Background: In animals, hydrochloric acid increases blood flow and mucus secretion in the duodenal mucosa. A significant correlation between index of haemoglobin oxygen saturation and mucosal blood flow, and between change in index of haemoglobin concentration and mucus thickness, respectively, has been demonstrated by reflectance spectrophotometry. Aim: To examine the effect of topical hydrochloric acid upon mucosal blood flow and mucus secretion in the human duodenum. Methods: This prospective study of 120 patients undergoing routine upper endoscopy, examined the effect of topical 0.1 N hydrochloric acid or 0.9% saline on the duodenal bulb in a randomized, double-blind fashion. Duodenal mucosal index of haemoglobin oxygen saturation and index of haemoglobin concentration were measured by endoscopic reflectance spectrophotometry before and after hydrochloric acid or saline. Results: Baseline index of haemoglobin oxygen saturation, calculated blood flow and index of haemoglobin concentration measurements were comparable between hydrochloric acid (n = 60) and saline (n = 60) treated groups. A history of current use of non-steroidal anti-inflammatory drug was associated with a significantly lower baseline index of haemoglobin oxygen saturation and calculated blood flow. Hydrochloric acid resulted in a significant increase in index of haemoglobin oxygen saturation and calculated blood flow, but a decrease in index of haemoglobin concentration, reflecting an increase in mucus thickness compared with saline. Conclusions: Our observations in humans confirm data in animal studies that topical exposure to hydrochloric acid induces an increase in duodenal mucosal blood flow and mucus secretion. Post hoc analysis of the data also revealed that attenuation of basal duodenal mucosal blood flow is associated with a history of current non-steroidal anti-inflammatory drug use. Endoscopic reflectance spectrophotometry appears to be adequate to assess factors that influence duodenal defence mechanisms of blood flow and mucus secretion in humans.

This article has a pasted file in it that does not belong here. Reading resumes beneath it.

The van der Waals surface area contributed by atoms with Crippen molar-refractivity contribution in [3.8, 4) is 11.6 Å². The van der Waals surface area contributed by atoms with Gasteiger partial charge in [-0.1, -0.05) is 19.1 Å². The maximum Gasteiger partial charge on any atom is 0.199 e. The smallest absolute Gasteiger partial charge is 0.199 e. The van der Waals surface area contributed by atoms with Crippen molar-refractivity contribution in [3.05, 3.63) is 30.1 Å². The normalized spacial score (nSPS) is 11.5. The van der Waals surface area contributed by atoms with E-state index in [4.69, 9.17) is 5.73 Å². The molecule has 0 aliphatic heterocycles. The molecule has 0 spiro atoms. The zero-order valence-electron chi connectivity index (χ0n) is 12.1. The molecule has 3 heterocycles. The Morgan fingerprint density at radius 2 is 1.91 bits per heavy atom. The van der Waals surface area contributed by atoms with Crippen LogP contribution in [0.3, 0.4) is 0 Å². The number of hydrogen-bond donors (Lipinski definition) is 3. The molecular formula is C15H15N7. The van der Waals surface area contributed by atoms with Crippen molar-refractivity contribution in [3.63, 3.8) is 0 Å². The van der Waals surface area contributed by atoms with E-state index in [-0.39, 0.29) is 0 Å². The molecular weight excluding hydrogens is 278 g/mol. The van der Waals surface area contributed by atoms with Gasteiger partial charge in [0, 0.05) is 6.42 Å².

ASJC Scopus subject areas
- Pharmacology (medical)